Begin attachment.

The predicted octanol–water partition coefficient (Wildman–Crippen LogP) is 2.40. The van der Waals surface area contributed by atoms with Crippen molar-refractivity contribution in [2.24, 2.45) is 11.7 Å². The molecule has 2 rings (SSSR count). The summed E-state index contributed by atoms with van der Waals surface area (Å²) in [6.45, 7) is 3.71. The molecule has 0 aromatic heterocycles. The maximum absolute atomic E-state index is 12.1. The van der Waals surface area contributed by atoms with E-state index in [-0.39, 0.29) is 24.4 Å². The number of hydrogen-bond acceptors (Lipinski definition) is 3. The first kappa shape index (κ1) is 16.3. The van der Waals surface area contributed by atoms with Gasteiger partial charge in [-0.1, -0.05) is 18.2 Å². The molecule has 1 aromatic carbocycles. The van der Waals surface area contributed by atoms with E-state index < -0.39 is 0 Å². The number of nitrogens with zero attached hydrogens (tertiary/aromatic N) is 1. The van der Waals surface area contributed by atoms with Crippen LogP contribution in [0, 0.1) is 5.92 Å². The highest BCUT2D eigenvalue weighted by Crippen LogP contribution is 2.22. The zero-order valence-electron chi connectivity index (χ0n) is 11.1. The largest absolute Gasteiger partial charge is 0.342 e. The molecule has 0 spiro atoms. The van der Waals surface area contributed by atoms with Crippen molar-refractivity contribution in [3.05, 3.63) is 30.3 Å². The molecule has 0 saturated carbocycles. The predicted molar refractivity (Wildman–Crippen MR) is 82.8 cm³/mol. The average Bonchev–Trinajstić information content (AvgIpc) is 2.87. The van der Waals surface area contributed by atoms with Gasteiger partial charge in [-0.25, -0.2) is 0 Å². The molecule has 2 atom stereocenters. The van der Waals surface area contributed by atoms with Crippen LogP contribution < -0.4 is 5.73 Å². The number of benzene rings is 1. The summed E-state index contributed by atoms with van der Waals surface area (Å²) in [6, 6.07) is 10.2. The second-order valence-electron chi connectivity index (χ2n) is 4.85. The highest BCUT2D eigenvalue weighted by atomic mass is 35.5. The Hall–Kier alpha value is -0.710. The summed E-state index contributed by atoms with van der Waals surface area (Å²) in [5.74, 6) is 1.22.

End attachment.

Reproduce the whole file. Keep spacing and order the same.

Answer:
The predicted octanol–water partition coefficient (Wildman–Crippen LogP) is 2.40. The van der Waals surface area contributed by atoms with Crippen molar-refractivity contribution in [2.24, 2.45) is 11.7 Å². The molecule has 2 rings (SSSR count). The summed E-state index contributed by atoms with van der Waals surface area (Å²) in [6.45, 7) is 3.71. The molecule has 0 aromatic heterocycles. The maximum absolute atomic E-state index is 12.1. The van der Waals surface area contributed by atoms with E-state index in [-0.39, 0.29) is 24.4 Å². The number of hydrogen-bond acceptors (Lipinski definition) is 3. The first kappa shape index (κ1) is 16.3. The van der Waals surface area contributed by atoms with Gasteiger partial charge in [-0.1, -0.05) is 18.2 Å². The molecule has 1 aromatic carbocycles. The van der Waals surface area contributed by atoms with E-state index < -0.39 is 0 Å². The number of nitrogens with zero attached hydrogens (tertiary/aromatic N) is 1. The van der Waals surface area contributed by atoms with Crippen LogP contribution in [0, 0.1) is 5.92 Å². The highest BCUT2D eigenvalue weighted by Crippen LogP contribution is 2.22. The zero-order valence-electron chi connectivity index (χ0n) is 11.1. The largest absolute Gasteiger partial charge is 0.342 e. The molecule has 0 spiro atoms. The van der Waals surface area contributed by atoms with Crippen molar-refractivity contribution in [3.05, 3.63) is 30.3 Å². The molecule has 0 saturated carbocycles. The predicted molar refractivity (Wildman–Crippen MR) is 82.8 cm³/mol. The average Bonchev–Trinajstić information content (AvgIpc) is 2.87. The van der Waals surface area contributed by atoms with Gasteiger partial charge in [-0.25, -0.2) is 0 Å². The molecule has 2 atom stereocenters. The van der Waals surface area contributed by atoms with Crippen LogP contribution < -0.4 is 5.73 Å². The number of benzene rings is 1. The summed E-state index contributed by atoms with van der Waals surface area (Å²) in [6, 6.07) is 10.2. The second-order valence-electron chi connectivity index (χ2n) is 4.85. The highest BCUT2D eigenvalue weighted by atomic mass is 35.5. The Hall–Kier alpha value is -0.710. The summed E-state index contributed by atoms with van der Waals surface area (Å²) in [5.74, 6) is 1.22.